full disclosure: I am a happy XP user; my dad is an unhappy Vista user.
Some time ago I switched this blog from blogger to wordpress (free version). Since that time, blogger has added features I want but can’t have here and I’ve noticed that many third-party add ons that I want to use have code for blogger but not for the free version of wordpress (e.g. shelfari). I’m seriously considering switching back to blogger but I’m hesitant to jerk you all around again.
So I guess I’m asking: how bad would it be if I were to force you to change your RSS Feeders once again?
I’m reading Walter Isaacson’s wonderful recent treatment of Albert Einstein. In the very first chapter he reveals Einstein’s motivation – or at least one of them – behind the patent examiner’s desire to get a doctorate. Issacson explains that Einstein “had been repeatedly thwarted in his efforts to win an academic job or even get a doctoral degree, which he hoped might get him promoted from a third- to a second-class examiner at the patent office” (p. 1)
Einstein, one of the most brilliant scientific minds of the 20th century, hoped that he might become a second-class examiner at the patent office.
Now, I’m certain Einstein’s motivations at this juncture of his life can’t be collapsed down to his desire to get promoted, but Issacson’s comment made me wonder how often our earnest vision for our future falls far, far short of what God intends.
How often do we limit the scope of our plans to what we might be able to accomplish by the diligent application of our own efforts and strengths?
Are we looking for a new career when God wishes to use us to transform our community?
Are we just trying to figure out a way to get out of debt when the Lord wants to unleash us as a conduit for financial blessings to others?
Do we really open up our minds to the realization that our minds are insufficient to grasp what he can do through us? Paul told the Christians at Ephesus:
“Now to him who is able to do immeasurably more than all we ask or imagine, according to his power that is at work within us.” (Eph 3:20,TNIV)
Do we maintain faith-flexible paradigms?
I recently posted about Todd Hunter’s new adventures and running into him at the Dallas Missional Renaissance gathering. Todd is participating in a Conversational Evangelism Conference on May 16th and 17th at Hosanna in Lakeville, MN near the Twin Cities.
Here’s what Todd has to say about the gathering:
“Preaching in large venues worked well in the 20th century. The modern world respected, demanded and loved its experts. If something went wrong with our car we expected to find an expert mechanic. If we suddenly developed a health issue, we demanded expert medical care. It was a totally normal part of life. Add to that the realities of Christendom wherein pastors, teachers and evangelists were those experts in religion, it created an atmosphere wherein seekers could feel comfortable looking up to the religious expert on the big stage. That kind of environment fit the way they sought expertise in every other facet of life.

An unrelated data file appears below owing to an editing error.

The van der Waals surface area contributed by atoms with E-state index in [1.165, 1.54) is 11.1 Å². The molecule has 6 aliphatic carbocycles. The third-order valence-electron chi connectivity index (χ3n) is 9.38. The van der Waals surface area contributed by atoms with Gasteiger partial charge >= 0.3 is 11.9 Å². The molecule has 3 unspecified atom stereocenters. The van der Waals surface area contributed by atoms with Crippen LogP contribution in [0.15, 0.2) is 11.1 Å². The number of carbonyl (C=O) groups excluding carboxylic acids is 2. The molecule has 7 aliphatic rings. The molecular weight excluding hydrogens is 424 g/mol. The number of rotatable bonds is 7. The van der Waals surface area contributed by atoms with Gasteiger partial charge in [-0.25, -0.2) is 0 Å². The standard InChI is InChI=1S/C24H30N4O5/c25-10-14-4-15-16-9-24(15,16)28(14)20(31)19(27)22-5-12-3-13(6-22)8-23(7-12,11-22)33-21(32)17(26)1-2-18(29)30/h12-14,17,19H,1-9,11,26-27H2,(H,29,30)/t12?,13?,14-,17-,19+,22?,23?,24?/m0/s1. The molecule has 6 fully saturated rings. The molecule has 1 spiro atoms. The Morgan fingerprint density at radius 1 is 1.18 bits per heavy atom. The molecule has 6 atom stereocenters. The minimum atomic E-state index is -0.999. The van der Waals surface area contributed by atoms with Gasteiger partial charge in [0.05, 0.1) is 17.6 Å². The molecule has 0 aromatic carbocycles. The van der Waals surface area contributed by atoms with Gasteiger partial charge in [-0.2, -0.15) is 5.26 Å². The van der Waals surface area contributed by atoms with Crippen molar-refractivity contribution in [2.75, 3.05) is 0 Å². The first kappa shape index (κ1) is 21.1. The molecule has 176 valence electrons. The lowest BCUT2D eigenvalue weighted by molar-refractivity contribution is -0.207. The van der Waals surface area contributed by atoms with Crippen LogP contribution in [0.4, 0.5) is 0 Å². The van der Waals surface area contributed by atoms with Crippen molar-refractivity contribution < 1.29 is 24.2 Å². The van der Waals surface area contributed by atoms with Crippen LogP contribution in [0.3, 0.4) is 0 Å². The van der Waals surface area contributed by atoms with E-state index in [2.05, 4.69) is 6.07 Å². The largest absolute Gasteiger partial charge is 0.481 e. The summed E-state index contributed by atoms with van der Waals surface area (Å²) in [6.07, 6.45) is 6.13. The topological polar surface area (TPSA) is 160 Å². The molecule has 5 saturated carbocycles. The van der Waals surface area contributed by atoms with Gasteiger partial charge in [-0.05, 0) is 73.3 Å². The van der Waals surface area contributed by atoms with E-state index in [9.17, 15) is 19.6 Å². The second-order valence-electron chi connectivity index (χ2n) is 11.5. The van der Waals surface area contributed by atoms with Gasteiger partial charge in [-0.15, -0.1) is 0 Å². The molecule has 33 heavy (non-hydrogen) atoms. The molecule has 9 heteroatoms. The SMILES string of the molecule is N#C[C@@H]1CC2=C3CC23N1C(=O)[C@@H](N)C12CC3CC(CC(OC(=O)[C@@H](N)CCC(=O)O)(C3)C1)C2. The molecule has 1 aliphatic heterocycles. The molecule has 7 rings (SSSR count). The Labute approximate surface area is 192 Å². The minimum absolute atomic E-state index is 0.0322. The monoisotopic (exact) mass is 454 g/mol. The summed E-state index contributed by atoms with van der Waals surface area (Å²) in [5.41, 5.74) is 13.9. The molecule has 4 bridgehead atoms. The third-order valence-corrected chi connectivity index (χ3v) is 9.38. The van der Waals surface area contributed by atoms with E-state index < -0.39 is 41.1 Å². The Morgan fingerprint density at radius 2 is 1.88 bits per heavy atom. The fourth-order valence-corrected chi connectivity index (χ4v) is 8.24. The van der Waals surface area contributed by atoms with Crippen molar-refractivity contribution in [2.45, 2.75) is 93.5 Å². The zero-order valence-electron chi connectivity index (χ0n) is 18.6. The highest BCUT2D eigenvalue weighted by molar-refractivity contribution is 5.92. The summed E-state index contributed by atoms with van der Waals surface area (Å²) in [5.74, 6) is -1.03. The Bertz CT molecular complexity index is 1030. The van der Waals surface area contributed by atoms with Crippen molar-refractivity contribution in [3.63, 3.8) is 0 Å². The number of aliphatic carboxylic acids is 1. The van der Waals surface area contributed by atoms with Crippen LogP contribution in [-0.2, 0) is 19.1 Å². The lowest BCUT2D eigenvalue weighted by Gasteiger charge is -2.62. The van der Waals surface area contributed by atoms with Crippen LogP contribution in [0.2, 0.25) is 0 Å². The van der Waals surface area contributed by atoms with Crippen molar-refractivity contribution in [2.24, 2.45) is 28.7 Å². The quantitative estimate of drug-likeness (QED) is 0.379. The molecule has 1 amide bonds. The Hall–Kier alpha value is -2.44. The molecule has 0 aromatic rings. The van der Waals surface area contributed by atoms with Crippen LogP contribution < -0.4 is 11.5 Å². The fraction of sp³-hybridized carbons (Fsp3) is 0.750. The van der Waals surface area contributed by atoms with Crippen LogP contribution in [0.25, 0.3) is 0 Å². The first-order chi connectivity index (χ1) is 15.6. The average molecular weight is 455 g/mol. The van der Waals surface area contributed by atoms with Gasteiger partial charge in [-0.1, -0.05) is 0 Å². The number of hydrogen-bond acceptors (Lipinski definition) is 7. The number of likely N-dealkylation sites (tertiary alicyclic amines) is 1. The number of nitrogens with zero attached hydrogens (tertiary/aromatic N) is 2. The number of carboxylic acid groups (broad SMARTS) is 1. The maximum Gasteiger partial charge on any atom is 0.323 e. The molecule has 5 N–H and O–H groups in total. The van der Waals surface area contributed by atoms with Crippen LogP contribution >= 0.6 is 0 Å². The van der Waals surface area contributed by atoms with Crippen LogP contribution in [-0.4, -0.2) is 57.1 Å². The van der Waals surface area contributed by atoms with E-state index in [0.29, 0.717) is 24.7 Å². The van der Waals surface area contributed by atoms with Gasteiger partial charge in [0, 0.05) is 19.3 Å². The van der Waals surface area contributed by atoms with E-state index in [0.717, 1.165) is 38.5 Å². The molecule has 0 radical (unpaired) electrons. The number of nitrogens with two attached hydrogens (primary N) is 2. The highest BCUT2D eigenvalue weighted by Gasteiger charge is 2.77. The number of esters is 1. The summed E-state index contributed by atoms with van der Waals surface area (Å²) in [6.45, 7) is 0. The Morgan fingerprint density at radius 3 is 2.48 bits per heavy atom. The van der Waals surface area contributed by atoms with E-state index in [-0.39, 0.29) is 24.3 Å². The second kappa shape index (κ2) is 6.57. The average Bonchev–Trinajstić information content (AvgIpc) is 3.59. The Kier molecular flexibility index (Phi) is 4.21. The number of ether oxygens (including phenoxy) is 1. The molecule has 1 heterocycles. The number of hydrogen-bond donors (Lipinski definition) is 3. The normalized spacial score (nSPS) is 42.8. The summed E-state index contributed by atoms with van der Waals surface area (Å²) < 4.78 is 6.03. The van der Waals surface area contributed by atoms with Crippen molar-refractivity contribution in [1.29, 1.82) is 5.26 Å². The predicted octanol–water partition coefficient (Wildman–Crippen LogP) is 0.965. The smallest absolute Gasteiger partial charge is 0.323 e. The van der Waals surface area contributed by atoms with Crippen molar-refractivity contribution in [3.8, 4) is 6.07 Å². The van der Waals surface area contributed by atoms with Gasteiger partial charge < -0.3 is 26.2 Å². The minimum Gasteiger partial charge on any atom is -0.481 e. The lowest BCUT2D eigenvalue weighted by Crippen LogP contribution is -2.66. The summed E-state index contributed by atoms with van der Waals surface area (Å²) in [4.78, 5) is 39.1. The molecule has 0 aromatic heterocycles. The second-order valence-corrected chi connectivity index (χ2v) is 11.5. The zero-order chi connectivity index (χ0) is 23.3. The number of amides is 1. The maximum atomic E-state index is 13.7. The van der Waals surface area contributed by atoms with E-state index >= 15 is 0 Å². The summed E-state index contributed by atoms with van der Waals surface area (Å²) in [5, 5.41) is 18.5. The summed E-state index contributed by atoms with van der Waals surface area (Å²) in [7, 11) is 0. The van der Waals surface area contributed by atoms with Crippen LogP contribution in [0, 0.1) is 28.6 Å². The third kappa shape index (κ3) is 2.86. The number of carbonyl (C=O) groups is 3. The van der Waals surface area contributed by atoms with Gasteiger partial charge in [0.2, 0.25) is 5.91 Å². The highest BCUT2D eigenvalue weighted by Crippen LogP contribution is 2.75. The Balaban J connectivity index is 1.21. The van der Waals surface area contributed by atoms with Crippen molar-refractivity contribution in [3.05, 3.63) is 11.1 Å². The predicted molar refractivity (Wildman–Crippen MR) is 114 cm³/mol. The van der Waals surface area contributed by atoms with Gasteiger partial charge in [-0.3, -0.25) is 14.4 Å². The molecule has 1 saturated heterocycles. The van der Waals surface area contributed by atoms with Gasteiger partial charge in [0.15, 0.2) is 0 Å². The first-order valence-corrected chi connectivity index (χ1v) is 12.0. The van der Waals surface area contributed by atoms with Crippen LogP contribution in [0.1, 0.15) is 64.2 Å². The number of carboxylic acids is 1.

Today it is different. Most seekers don’t want to be talked down to from a stage in one way communication. They need to talk, they need to tell their story, they need a place to unload all their fears and pre-judgments about religion, etc. This requires a conversation. It requires that we come down from stages and sit with seekers around a dinner table, letting them set the pace and direction of the conversation.
Some people fear that letting “non-Christians” talk will lead to compromise. They say “why would you let a non-Christian go on about false doctrines or wrong beliefs”. It’s not like God is surprised to hear what they are thinking! We create an environment in which they can get it out and then hear feedback from their seeking peers and the guides of the group. We are always amazed by the way the Holy Spirit works in these settings. Some seeker will say something crazy or blasphemous and another seeker will, tone him down or set forth an alternative view, etc. Over a period of ten weeks the Spirit is able to find pure gold out of the dirt and rocks sifted in the group through honest conversation.”
In addition to Todd, some of the speakers will be Dan Kimball, Mark Mittleberg, Jim Henderson and other speakers listed here. You can find the full schedule of events here and here are some of the Big Topics being addressed. Tickets can be purchased here. Future Conversational Evangelism events are planned and you can receive information about them if you sign up here.
Greg Nettle of Rivertree Christian Church, a multi-site church with locations near Cleveland and Toledo, posts some of what he learned from the just completed Missional Renaissance gathering in Dallas.